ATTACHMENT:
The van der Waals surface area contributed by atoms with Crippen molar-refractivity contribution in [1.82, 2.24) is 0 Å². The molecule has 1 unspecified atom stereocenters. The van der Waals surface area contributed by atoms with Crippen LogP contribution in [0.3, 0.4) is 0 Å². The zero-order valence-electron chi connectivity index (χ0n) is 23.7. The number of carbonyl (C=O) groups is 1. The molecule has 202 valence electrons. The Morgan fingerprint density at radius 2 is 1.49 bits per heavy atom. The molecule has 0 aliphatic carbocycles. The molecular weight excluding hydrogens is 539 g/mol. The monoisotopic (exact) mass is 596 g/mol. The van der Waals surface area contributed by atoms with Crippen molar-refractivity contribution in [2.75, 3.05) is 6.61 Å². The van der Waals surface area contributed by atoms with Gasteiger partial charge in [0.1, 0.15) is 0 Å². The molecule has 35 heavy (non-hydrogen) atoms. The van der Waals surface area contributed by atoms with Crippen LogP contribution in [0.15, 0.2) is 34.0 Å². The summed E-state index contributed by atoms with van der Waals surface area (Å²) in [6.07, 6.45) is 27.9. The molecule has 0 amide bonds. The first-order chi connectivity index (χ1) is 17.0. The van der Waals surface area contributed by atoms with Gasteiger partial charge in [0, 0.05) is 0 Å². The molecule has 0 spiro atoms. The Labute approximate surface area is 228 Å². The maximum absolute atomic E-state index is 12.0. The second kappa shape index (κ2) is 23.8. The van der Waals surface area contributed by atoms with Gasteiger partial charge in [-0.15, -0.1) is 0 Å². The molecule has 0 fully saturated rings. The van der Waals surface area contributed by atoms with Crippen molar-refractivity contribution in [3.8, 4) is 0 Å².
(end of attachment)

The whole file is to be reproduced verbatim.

The van der Waals surface area contributed by atoms with Crippen molar-refractivity contribution in [1.82, 2.24) is 0 Å². The molecule has 1 unspecified atom stereocenters. The van der Waals surface area contributed by atoms with Crippen LogP contribution in [0.3, 0.4) is 0 Å². The zero-order valence-electron chi connectivity index (χ0n) is 23.7. The number of carbonyl (C=O) groups is 1. The molecule has 202 valence electrons. The Morgan fingerprint density at radius 2 is 1.49 bits per heavy atom. The molecule has 0 aliphatic carbocycles. The molecular weight excluding hydrogens is 539 g/mol. The monoisotopic (exact) mass is 596 g/mol. The van der Waals surface area contributed by atoms with Crippen molar-refractivity contribution in [2.75, 3.05) is 6.61 Å². The van der Waals surface area contributed by atoms with Gasteiger partial charge in [0.1, 0.15) is 0 Å². The molecule has 35 heavy (non-hydrogen) atoms. The van der Waals surface area contributed by atoms with Crippen LogP contribution in [0.15, 0.2) is 34.0 Å². The summed E-state index contributed by atoms with van der Waals surface area (Å²) in [6.07, 6.45) is 27.9. The molecule has 0 amide bonds. The first-order chi connectivity index (χ1) is 17.0. The van der Waals surface area contributed by atoms with Gasteiger partial charge in [0, 0.05) is 0 Å². The molecule has 0 spiro atoms. The Labute approximate surface area is 228 Å². The maximum absolute atomic E-state index is 12.0. The second kappa shape index (κ2) is 23.8. The van der Waals surface area contributed by atoms with Gasteiger partial charge in [-0.15, -0.1) is 0 Å². The molecule has 0 fully saturated rings. The van der Waals surface area contributed by atoms with Crippen molar-refractivity contribution in [3.8, 4) is 0 Å².